The shade-avoidance syndrome: multiple signals and ecological consequences.
Ballare, C. L. and Pierik, R.
IFEVA, Consejo Nacional de Investigaciones Cientificas y Tecnicas, Universidad de Buenos Aires, Ave. San Martin 4453, C1417DSE, Buenos Aires, Argentina.
IIB-INTECH, Consejo Nacional de Investigaciones Cientificas y Tecnicas, Universidad Nacional de San Martin, B1650HMP, Buenos Aires, Argentina.
Plant Ecophysiology, Institute of Environmental Biology, Utrecht University, Padualaan 8, 3584 CH, Utrecht, The Netherlands.
Plants use photoreceptor proteins to detect the proximity of other plants and to activate adaptive responses. Of these photoreceptors, phytochrome B (phyB), which is sensitive to changes in the red (R) to far-red (FR) ratio of sunlight, is the one that has been studied in greatest detail. The molecular connections between the proximity signal (low R:FR) and a model physiological response (increased elongation growth) have now been mapped in considerable detail in Arabidopsis seedlings. We briefly review our current understanding of these connections and discuss recent progress in establishing the roles of other photoreceptors in regulating growth-related pathways in response to competition cues. We also consider processes other than elongation that are controlled by photoreceptors and contribute to plant fitness under variable light conditions, including photoresponses that optimize the utilization of soil resources. In examining recent advances in the field, we highlight emerging roles of phyB as a major modulator of hormones related to plant immunity, in particular salicylic acid and jasmonic acid (JA). Recent attempts to manipulate connections between light signals and defence in Arabidopsis suggest that it might be possible to improve crop health at high planting densities by targeting links between phyB and JA signalling.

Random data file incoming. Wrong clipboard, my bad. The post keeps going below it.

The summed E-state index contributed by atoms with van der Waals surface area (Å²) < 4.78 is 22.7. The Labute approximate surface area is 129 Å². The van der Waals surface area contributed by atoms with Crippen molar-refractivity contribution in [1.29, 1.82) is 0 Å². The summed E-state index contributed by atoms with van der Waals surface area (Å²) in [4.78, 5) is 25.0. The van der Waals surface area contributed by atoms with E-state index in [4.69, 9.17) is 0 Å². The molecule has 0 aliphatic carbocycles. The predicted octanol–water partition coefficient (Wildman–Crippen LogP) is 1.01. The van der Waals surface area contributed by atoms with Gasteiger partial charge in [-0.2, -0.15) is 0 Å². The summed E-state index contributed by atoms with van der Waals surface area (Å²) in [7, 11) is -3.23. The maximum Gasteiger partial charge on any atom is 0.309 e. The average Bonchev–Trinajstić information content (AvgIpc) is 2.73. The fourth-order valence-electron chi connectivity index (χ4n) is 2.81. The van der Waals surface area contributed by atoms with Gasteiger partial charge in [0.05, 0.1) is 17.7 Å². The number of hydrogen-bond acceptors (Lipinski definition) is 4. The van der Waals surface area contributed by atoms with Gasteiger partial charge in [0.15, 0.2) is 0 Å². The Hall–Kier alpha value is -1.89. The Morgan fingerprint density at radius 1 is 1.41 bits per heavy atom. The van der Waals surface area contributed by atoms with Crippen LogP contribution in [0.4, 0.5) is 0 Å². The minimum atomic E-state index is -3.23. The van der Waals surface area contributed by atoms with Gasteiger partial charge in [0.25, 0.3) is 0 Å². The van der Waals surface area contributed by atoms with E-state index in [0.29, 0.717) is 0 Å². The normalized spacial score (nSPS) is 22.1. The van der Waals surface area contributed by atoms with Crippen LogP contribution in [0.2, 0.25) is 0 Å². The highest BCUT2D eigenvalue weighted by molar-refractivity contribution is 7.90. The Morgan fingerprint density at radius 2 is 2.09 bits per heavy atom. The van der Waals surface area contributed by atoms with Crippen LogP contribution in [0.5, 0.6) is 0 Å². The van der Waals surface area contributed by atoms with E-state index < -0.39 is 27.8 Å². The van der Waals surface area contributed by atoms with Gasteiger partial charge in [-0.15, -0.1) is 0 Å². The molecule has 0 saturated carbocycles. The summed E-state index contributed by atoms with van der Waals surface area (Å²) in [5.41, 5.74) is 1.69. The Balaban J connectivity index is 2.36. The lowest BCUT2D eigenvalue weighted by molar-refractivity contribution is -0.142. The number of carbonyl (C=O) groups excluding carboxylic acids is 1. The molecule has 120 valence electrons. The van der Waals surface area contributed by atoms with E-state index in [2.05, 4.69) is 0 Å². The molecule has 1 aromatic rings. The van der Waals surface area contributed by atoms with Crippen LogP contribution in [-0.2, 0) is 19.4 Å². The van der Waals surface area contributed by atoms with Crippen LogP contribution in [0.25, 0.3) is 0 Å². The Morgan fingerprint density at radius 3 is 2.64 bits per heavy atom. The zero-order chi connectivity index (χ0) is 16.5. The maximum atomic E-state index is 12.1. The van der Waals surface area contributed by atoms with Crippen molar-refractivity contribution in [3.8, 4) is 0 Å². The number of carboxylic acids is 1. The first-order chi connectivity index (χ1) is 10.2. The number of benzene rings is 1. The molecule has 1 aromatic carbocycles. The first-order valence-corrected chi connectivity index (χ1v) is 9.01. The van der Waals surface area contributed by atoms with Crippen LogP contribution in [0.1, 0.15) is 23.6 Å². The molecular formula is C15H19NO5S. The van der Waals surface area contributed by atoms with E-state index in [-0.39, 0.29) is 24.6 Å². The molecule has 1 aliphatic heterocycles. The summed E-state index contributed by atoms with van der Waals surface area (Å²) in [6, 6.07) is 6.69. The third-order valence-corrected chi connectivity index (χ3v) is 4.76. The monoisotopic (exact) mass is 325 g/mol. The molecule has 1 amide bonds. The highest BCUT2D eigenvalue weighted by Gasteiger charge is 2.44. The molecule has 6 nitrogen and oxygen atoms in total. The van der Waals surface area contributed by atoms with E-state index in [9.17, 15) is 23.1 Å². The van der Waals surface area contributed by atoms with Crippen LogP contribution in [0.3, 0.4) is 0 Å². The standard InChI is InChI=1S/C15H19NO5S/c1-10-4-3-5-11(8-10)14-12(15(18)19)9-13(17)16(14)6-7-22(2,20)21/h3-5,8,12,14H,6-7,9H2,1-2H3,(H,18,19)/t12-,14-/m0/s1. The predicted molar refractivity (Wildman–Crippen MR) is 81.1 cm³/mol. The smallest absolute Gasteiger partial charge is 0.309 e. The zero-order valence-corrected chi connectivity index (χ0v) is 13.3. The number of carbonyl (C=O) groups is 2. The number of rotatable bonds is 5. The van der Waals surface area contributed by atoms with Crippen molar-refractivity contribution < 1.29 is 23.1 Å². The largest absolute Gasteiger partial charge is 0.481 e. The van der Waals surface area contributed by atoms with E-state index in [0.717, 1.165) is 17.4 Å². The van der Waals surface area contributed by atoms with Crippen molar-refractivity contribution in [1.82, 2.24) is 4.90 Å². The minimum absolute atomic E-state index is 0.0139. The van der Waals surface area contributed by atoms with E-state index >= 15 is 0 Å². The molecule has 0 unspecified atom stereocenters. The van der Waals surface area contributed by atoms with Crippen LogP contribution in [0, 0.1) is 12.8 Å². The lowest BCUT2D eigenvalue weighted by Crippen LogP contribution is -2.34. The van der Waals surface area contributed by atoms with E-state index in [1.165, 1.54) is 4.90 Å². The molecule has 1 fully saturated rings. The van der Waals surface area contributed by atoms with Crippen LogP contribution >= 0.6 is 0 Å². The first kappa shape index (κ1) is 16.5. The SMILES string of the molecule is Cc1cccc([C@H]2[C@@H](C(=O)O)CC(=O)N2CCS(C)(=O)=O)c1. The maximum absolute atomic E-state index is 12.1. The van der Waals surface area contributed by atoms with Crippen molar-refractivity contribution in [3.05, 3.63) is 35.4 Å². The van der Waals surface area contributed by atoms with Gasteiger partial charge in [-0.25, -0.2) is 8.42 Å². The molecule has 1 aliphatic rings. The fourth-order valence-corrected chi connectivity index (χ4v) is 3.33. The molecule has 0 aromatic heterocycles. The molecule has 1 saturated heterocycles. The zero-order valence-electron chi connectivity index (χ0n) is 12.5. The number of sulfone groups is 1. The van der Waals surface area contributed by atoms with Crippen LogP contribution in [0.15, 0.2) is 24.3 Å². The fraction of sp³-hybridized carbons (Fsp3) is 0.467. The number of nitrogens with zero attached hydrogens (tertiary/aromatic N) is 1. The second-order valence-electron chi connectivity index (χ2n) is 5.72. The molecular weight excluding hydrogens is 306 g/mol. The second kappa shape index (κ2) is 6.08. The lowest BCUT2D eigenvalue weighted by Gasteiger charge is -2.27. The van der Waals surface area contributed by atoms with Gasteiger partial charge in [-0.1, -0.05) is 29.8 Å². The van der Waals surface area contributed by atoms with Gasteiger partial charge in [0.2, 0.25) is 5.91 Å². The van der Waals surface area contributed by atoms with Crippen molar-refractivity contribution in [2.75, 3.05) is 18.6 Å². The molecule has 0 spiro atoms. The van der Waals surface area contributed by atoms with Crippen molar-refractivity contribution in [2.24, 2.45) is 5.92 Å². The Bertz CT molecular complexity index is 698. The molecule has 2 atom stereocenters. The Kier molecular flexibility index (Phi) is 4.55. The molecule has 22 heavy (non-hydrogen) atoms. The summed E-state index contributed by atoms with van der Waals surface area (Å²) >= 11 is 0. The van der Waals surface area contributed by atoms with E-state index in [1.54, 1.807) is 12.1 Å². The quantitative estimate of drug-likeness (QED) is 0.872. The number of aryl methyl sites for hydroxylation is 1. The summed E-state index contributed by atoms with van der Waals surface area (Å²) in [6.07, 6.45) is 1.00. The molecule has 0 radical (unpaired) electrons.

Plant, Cell & Environment : en prensa (2017)